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Thanks! -- Arnie Perlstein, now living in "Portlandia"!

Saturday, December 13, 2014

The Two Harriet Smiths: Pamela & Shamela

The past few days there has been a hot debate in Janeites and Austen-L revisiting my claims from long ago that Harriet can be read as a Machiavellian character, as to which the following is a sampler:


The recent debate prompts me to put it in proper context, and to avoid the confusion that inevitably arises when the discussants claim that "the real Harriet Smith" did this or that.

The core premise of my shadow story theory that I first clearly articulated 10 years ago is that there are two independent, coherent, parallel fictional universes in each Jane Austen novel -and so there is a Harriet Smith who is naive like Richardson's Pamela and a Harriet Smith who is Machiavellian like Fielding's Shamela. Jane Austen deliberately wrote Harriet's character so that she could be read in two completely opposing ways. And the same is true of many of Austen's major characters in all of her novels.

So, I claim that there is not merely one real Harriet Smith, there are TWO!

And Jane Austen being a creator of puzzles and mysteries who played fair with her readers, she left many clues to this double anamorphic structure in her writing, but the most important one is the two-stanza charade in Emma, with its one "official" answer (courtship), and its numerous additional answers (Prince of Whales per Sheehan, Leviathan per Anielka, Crown of Thorns per me, and others).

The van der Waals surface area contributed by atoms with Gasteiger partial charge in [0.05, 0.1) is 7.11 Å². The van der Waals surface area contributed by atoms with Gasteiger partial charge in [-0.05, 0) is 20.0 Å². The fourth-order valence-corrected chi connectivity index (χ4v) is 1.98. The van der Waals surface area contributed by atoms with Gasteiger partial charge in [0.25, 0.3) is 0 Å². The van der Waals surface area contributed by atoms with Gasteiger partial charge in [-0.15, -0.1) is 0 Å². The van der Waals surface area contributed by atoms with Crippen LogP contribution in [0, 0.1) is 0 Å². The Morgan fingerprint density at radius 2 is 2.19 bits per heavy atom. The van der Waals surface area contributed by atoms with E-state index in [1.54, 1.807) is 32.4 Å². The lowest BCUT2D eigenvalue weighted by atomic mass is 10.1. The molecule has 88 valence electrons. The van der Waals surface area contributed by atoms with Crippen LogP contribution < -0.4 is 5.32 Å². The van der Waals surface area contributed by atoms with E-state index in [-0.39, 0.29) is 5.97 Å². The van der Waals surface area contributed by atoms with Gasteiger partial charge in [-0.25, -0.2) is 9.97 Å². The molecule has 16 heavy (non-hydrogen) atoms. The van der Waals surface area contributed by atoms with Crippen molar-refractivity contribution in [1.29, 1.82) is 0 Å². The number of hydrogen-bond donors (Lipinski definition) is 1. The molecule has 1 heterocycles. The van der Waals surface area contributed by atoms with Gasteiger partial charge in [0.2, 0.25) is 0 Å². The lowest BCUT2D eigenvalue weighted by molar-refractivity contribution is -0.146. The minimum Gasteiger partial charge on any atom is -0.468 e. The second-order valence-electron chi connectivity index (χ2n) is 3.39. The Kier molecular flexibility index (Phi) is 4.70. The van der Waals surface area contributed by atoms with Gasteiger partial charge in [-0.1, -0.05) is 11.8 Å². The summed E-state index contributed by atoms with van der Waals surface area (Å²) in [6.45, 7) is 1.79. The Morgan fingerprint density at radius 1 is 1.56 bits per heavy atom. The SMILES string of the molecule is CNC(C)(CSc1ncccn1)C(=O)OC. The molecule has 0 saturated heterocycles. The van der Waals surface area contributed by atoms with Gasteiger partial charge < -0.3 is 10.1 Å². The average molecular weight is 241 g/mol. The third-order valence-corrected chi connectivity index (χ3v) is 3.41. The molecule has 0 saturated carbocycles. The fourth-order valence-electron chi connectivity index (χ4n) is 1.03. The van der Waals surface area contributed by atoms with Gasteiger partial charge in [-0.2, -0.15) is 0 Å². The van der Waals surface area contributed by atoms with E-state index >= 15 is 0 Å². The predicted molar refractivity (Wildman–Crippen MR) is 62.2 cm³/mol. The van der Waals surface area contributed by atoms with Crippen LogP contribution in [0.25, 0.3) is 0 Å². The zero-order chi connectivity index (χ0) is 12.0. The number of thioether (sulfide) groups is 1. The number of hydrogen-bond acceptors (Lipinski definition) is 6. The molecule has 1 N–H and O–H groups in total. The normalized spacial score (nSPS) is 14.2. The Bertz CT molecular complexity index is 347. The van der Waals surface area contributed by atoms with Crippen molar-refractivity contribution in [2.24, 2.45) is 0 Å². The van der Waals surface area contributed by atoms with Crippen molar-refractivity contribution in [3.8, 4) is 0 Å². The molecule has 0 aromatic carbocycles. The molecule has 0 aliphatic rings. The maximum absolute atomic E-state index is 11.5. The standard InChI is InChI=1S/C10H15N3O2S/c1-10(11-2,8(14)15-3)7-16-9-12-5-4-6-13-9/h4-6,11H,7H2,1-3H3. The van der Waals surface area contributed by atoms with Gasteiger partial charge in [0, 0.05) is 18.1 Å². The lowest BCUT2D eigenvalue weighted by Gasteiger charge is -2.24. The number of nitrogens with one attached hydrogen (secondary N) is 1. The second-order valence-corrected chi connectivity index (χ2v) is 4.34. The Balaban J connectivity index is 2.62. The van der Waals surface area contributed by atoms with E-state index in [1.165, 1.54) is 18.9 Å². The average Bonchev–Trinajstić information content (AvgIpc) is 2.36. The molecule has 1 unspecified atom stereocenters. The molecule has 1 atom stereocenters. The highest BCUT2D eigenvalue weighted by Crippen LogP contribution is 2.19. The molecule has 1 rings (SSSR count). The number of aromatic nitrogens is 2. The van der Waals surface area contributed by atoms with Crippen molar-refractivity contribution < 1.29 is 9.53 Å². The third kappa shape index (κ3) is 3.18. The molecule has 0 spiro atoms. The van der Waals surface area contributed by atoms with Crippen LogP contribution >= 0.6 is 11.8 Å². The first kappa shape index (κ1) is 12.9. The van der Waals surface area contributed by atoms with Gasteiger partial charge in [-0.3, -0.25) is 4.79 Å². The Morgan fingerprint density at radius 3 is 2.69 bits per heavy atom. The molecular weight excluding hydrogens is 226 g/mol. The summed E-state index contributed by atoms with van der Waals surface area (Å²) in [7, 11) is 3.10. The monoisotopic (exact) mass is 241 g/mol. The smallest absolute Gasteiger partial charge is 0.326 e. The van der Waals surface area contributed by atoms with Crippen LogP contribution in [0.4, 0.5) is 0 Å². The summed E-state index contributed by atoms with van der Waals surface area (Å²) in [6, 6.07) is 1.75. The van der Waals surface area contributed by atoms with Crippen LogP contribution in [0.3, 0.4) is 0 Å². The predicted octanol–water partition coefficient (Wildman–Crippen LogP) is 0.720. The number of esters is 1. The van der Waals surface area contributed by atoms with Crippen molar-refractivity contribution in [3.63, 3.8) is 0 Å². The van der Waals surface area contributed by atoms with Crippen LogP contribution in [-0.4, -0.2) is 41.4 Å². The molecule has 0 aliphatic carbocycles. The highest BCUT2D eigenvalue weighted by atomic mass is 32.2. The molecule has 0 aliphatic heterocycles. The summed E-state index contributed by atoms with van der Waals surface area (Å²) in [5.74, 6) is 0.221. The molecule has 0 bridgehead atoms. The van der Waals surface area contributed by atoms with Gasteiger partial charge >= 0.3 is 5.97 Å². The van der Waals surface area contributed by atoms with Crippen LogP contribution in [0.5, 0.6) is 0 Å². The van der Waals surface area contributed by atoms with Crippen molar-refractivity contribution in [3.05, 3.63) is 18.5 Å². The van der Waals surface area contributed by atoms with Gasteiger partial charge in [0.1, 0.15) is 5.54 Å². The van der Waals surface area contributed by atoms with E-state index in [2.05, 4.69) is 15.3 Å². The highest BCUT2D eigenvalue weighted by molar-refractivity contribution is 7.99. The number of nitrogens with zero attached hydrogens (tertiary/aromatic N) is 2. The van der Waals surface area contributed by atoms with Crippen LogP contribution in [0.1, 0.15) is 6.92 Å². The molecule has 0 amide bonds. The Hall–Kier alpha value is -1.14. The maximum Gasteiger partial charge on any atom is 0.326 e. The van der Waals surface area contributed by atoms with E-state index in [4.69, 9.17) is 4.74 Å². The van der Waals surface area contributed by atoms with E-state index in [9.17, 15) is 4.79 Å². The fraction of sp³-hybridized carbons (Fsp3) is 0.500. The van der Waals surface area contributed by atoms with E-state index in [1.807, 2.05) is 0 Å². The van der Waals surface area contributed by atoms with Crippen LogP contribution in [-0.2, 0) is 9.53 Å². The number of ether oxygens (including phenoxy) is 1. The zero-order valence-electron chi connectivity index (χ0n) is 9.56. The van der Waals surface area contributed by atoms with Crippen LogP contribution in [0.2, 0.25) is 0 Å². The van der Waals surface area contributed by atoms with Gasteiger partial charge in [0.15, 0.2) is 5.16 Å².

It is Jane Austen's central symbol of this anamorphism, and truly is her "Rosetta Stone". I.e., each novel is a complex charade which has one official "answer" and (at least) one other "answer", depending on whether you read with the grain (reading the narration as mostly objective) or against The grain (reading the narration as mostly subjective, filtered through the clueless eyes of the heroine).

Getting back to Harriet Smith, I am of the party who believe that Shamela was not Fielding's original invention, but rather was Fielding's discovery of Richardson's own sly deliberate anamorphism.

And, in turn, Richardson and Fielding appear to me to have been inspired by Shakespeare's widespread use of anamorphism in many of his plays. And Shakespeare, in turn, learned this from Chaucer and the Greeks, in a great chain/tradition of covert literary emulation.

And finally Jane Austen, like Mozart in music, learned from all who came before her, but she then took this anamorphism to a level of genius and perfection never equalled before or since.

Cheers, ARNIE
@JaneAustenCode on Twitter

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